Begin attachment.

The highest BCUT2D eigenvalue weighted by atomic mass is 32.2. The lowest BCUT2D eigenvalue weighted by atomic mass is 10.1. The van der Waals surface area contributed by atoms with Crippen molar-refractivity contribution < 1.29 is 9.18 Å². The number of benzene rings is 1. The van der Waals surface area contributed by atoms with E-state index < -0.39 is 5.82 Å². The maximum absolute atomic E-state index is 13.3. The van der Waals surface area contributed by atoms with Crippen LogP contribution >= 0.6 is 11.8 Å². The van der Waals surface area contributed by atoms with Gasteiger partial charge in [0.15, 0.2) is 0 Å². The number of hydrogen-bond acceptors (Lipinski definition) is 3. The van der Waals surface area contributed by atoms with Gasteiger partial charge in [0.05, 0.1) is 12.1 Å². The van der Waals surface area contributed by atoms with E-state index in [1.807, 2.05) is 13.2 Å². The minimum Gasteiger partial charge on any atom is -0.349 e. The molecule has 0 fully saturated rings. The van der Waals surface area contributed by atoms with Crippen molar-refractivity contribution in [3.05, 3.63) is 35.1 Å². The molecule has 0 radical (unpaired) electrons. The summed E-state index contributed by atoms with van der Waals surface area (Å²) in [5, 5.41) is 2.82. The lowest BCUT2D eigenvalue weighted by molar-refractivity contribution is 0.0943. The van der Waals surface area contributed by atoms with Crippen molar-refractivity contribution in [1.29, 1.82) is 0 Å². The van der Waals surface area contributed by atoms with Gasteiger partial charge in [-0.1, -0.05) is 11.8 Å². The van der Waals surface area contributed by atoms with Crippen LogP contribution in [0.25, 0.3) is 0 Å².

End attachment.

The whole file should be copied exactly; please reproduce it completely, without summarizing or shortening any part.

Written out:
The highest BCUT2D eigenvalue weighted by atomic mass is 32.2. The lowest BCUT2D eigenvalue weighted by atomic mass is 10.1. The van der Waals surface area contributed by atoms with Crippen molar-refractivity contribution < 1.29 is 9.18 Å². The number of benzene rings is 1. The van der Waals surface area contributed by atoms with E-state index < -0.39 is 5.82 Å². The maximum absolute atomic E-state index is 13.3. The van der Waals surface area contributed by atoms with Crippen LogP contribution >= 0.6 is 11.8 Å². The van der Waals surface area contributed by atoms with Gasteiger partial charge in [0.15, 0.2) is 0 Å². The number of hydrogen-bond acceptors (Lipinski definition) is 3. The van der Waals surface area contributed by atoms with Gasteiger partial charge in [0.05, 0.1) is 12.1 Å². The van der Waals surface area contributed by atoms with E-state index in [1.807, 2.05) is 13.2 Å². The minimum Gasteiger partial charge on any atom is -0.349 e. The molecule has 0 fully saturated rings. The van der Waals surface area contributed by atoms with Crippen molar-refractivity contribution in [3.05, 3.63) is 35.1 Å². The molecule has 0 radical (unpaired) electrons. The summed E-state index contributed by atoms with van der Waals surface area (Å²) in [5, 5.41) is 2.82. The lowest BCUT2D eigenvalue weighted by molar-refractivity contribution is 0.0943. The van der Waals surface area contributed by atoms with Crippen molar-refractivity contribution in [1.29, 1.82) is 0 Å². The van der Waals surface area contributed by atoms with Gasteiger partial charge in [-0.1, -0.05) is 11.8 Å². The van der Waals surface area contributed by atoms with Crippen LogP contribution in [0.25, 0.3) is 0 Å².